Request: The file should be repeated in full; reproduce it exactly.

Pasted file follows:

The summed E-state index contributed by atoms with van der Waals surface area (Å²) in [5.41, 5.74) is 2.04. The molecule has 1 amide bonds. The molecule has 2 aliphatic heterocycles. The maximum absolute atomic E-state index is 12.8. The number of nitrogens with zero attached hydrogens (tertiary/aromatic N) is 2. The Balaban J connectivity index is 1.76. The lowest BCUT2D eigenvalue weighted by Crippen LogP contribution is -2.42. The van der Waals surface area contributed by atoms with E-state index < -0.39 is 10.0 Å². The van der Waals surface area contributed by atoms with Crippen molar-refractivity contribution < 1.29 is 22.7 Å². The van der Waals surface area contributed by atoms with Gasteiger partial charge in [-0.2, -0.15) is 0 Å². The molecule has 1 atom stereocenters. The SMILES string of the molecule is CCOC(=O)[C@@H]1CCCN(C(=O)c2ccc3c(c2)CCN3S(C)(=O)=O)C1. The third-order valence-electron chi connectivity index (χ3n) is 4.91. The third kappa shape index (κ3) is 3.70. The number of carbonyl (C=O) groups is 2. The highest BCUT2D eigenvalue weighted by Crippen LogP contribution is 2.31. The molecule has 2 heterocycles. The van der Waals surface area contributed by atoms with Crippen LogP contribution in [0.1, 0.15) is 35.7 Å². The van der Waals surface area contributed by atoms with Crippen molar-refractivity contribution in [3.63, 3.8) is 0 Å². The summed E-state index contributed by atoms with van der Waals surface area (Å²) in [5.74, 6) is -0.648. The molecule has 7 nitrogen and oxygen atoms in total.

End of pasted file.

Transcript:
The summed E-state index contributed by atoms with van der Waals surface area (Å²) in [5.41, 5.74) is 2.04. The molecule has 1 amide bonds. The molecule has 2 aliphatic heterocycles. The maximum absolute atomic E-state index is 12.8. The number of nitrogens with zero attached hydrogens (tertiary/aromatic N) is 2. The Balaban J connectivity index is 1.76. The lowest BCUT2D eigenvalue weighted by Crippen LogP contribution is -2.42. The van der Waals surface area contributed by atoms with E-state index < -0.39 is 10.0 Å². The van der Waals surface area contributed by atoms with Crippen molar-refractivity contribution < 1.29 is 22.7 Å². The van der Waals surface area contributed by atoms with Gasteiger partial charge in [-0.2, -0.15) is 0 Å². The molecule has 1 atom stereocenters. The SMILES string of the molecule is CCOC(=O)[C@@H]1CCCN(C(=O)c2ccc3c(c2)CCN3S(C)(=O)=O)C1. The third-order valence-electron chi connectivity index (χ3n) is 4.91. The third kappa shape index (κ3) is 3.70. The number of carbonyl (C=O) groups is 2. The highest BCUT2D eigenvalue weighted by Crippen LogP contribution is 2.31. The molecule has 2 heterocycles. The van der Waals surface area contributed by atoms with Crippen LogP contribution in [0.1, 0.15) is 35.7 Å². The van der Waals surface area contributed by atoms with Crippen molar-refractivity contribution in [3.63, 3.8) is 0 Å². The summed E-state index contributed by atoms with van der Waals surface area (Å²) in [5.74, 6) is -0.648. The molecule has 7 nitrogen and oxygen atoms in total.